Lateral Violence in Nursing Can Take Many Forms
Bullying and lateral violence can destroy culture faster than anything else, and not just in healthcare.
Joni Watson, MBA, MSN, RN, OCN
The American Nurses Association defines “lateral violence" as behaviors between colleagues involving covert or overt acts of verbal or nonverbal aggression. Though this might seem unlikely in a workplace full of helping professionals like healthcare, oncology nurse Joni Watson, MBA, MSN, RN, OCN, has seen these scenes play out in many different forms.
In her role as director of Oncology Services at Baylor Scott & White Medical Center-Hillcrest, in Waco, Texas, Watson said that she has made creating a healthy workplace environment among her staff a top priority. This means setting high expectations for acceptable behavior right out of the gate and following up decisively when those standards are breached.
“I have to counsel team members, and I’ve actually terminated individuals as a result of lateral violence or bullying,” Watson said. Although she has not been a victim of such behavior herself, she finds it can be insidious and manifest itself in many different ways, making it hard sometimes for team leaders to pin it down. Examples she has seen over the years include excluding or manipulating another team member, practicing “triangulation,” whereby a nurse pits one colleague against another, and blatant gossip—sometimes even slander. The situation is further complicated by the fact that nurses and other healthcare professionals typically have not been adequately trained in how to discourage such behaviors in their workplace.
Whatever form lateral violence may take, she stressed, “A healthy work environment is primarily the responsibility of the leader. The leader sets the expectations, the tone, and, especially, the level of tolerance for the amount of bullying or unhealthy behaviors in the workplace.”
The research literature points to several components that characterize a healthy work environment, Watson explained, including a sense that people are treated fairly, a strong ethos of teamwork, open communication with each other and their leader, a sense of physical safety, and, most important, feeling a sense of family.
“It doesn't matter how great a nurse you are...you're in the people business.”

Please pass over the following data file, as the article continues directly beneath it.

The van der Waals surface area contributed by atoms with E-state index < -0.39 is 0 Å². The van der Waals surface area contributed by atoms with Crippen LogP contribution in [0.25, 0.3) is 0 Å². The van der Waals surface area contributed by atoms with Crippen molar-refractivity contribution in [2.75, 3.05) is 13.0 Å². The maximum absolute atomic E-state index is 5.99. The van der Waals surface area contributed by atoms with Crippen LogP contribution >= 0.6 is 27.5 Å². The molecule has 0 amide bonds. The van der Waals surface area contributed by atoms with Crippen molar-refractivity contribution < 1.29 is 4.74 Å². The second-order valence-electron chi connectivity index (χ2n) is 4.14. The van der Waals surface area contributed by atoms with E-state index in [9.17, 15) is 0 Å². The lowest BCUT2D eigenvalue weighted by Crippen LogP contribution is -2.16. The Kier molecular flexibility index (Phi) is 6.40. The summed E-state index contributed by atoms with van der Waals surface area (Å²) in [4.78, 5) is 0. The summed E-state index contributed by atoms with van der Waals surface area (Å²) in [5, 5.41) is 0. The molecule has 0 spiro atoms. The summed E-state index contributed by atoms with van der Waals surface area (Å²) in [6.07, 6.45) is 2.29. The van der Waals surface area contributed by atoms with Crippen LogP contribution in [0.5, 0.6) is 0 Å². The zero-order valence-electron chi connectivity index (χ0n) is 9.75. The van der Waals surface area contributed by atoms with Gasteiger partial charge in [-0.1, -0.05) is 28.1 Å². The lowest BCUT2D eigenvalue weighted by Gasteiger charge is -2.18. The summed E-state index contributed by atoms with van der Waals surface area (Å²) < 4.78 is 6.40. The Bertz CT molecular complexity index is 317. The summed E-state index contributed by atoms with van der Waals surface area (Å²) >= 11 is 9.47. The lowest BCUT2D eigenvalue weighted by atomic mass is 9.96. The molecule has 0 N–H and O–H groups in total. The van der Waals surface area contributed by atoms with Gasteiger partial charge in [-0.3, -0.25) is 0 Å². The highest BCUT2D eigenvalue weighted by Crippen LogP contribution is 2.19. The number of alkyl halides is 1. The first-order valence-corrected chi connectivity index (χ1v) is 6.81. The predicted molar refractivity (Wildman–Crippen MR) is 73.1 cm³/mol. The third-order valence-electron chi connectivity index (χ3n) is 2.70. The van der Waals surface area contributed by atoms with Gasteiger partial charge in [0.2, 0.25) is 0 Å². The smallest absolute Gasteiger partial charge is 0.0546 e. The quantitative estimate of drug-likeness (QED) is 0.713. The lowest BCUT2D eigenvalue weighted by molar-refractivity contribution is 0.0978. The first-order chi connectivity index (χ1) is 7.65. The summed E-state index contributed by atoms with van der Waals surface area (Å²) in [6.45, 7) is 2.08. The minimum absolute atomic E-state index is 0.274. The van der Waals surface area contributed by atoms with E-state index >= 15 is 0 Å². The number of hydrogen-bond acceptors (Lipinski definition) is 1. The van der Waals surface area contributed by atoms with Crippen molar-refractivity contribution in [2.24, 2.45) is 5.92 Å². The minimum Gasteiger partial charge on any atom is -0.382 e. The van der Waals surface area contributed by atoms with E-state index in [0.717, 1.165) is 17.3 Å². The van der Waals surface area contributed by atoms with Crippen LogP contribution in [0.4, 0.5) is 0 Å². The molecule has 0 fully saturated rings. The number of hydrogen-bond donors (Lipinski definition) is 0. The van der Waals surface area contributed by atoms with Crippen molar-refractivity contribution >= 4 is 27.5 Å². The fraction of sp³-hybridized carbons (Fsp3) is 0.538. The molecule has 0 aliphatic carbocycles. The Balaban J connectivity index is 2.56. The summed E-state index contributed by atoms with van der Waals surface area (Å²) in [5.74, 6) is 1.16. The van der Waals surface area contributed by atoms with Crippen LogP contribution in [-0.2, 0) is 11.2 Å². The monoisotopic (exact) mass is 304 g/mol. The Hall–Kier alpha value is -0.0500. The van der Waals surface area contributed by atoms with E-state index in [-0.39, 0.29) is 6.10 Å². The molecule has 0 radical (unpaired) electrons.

WHAT’S YOUR EQ?
The decision to terminate an employee is never taken lightly, Watson stressed, and only comes after mentoring, counseling, and a warning that if the unprofessional behavior continues, the nurse will be fired. The counseling often includes recommending a course in emotional intelligence, and she directs staff to online training and free webinars.
“I have had some team members who don’t realize what other people are feeling; they just haven’t built that social capacity as well as other team members have, so they do and say unprofessional things.” “EQ,” or “emotional quotient,” is important, and directing employees to emotional intelligence training, followed by actionable steps to improve, really helps.
“It doesn’t matter how great a nurse you are, if you can’t greet a room and get a sense of what your colleague is feeling so that you talk professionally, that’s a problem. You’re in the people business.” And, it will come as no surprise to nurses that colleagues on the physician side may also need to be reminded that their behavior or language is inappropriate. Nurses shouldn’t be afraid to speak up, because a toxic workplace culture affects everyone.
“Team members have come to me in the past and said, ‘Dr So-and-So, he has some passive—aggressive behaviors, and we need to address that.’ Or, ‘he blatantly dropped the f-bomb today in clinic and chewed me out when I asked him to clarify his orders.’” Many physicians have some of the same issues with low emotional intelligence as well, Watson added, and they don’t realize the power that their words have on other people.
EVERYONE ON BOARD
Ultimately, managers shouldn’t be afraid to take the final step, nor should they use staff shortages as a reason not to. “Lateral violence and bullying can destroy a culture faster than anything else—not just in healthcare, in any workplace,” Watson said.
Supervisors can be reassured that when an employee’s toxic behavior leads to termination, Watson has found the improvement in the work environment is swift and palpable, and other team members are generally happy to step up and take on additional responsibilities until a replace- ment is hired. “We won’t be short-staffed if we cultivate a healthy work environment—a place where people feel like they’re part of a family and feel trusted and respected.”
Most important, Watson said, is that leaders set their expectations and accountability mechanisms for staff clearly and up front. When she starts on a new unit, she tells her team: “These are the expectations that I have, and I’m going to hold myself accountable, but you have a role in this, too.
“We’re 200% accountable for our work environment—100% from me and 100% from you. We’re going to be accountable for one another, and when we see those unhealthy behaviors, we’re not going to perpetuate them forward. We’re going to call them out and correct them."